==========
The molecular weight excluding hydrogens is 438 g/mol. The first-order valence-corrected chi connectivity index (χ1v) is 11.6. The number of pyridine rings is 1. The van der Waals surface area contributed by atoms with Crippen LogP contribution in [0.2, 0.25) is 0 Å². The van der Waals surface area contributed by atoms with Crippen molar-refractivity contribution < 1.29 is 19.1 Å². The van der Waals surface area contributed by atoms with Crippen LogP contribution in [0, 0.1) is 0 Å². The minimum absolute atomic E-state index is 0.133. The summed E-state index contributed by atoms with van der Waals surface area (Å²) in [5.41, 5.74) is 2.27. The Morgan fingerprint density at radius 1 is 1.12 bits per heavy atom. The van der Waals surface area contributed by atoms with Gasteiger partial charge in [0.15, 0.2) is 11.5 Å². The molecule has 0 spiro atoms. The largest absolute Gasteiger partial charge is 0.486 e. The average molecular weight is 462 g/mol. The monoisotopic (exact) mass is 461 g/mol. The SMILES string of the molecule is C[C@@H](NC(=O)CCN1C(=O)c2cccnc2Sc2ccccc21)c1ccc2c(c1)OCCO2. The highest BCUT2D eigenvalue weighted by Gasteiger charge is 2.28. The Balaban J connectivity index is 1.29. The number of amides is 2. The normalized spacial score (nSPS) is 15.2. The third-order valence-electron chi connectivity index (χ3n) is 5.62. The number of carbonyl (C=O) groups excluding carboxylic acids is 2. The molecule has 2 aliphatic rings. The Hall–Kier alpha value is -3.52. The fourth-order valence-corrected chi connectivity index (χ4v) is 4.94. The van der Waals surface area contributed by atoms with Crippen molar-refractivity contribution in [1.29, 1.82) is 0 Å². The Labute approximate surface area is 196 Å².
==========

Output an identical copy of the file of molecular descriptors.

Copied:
The molecular weight excluding hydrogens is 438 g/mol. The first-order valence-corrected chi connectivity index (χ1v) is 11.6. The number of pyridine rings is 1. The van der Waals surface area contributed by atoms with Crippen LogP contribution in [0.2, 0.25) is 0 Å². The van der Waals surface area contributed by atoms with Crippen molar-refractivity contribution < 1.29 is 19.1 Å². The van der Waals surface area contributed by atoms with Crippen LogP contribution in [0, 0.1) is 0 Å². The minimum absolute atomic E-state index is 0.133. The summed E-state index contributed by atoms with van der Waals surface area (Å²) in [5.41, 5.74) is 2.27. The Morgan fingerprint density at radius 1 is 1.12 bits per heavy atom. The van der Waals surface area contributed by atoms with Gasteiger partial charge in [0.15, 0.2) is 11.5 Å². The molecule has 0 spiro atoms. The largest absolute Gasteiger partial charge is 0.486 e. The average molecular weight is 462 g/mol. The monoisotopic (exact) mass is 461 g/mol. The SMILES string of the molecule is C[C@@H](NC(=O)CCN1C(=O)c2cccnc2Sc2ccccc21)c1ccc2c(c1)OCCO2. The highest BCUT2D eigenvalue weighted by Gasteiger charge is 2.28. The Balaban J connectivity index is 1.29. The number of amides is 2. The normalized spacial score (nSPS) is 15.2. The third-order valence-electron chi connectivity index (χ3n) is 5.62. The number of carbonyl (C=O) groups excluding carboxylic acids is 2. The molecule has 2 aliphatic rings. The Hall–Kier alpha value is -3.52. The fourth-order valence-corrected chi connectivity index (χ4v) is 4.94. The van der Waals surface area contributed by atoms with Crippen molar-refractivity contribution in [1.29, 1.82) is 0 Å². The Labute approximate surface area is 196 Å².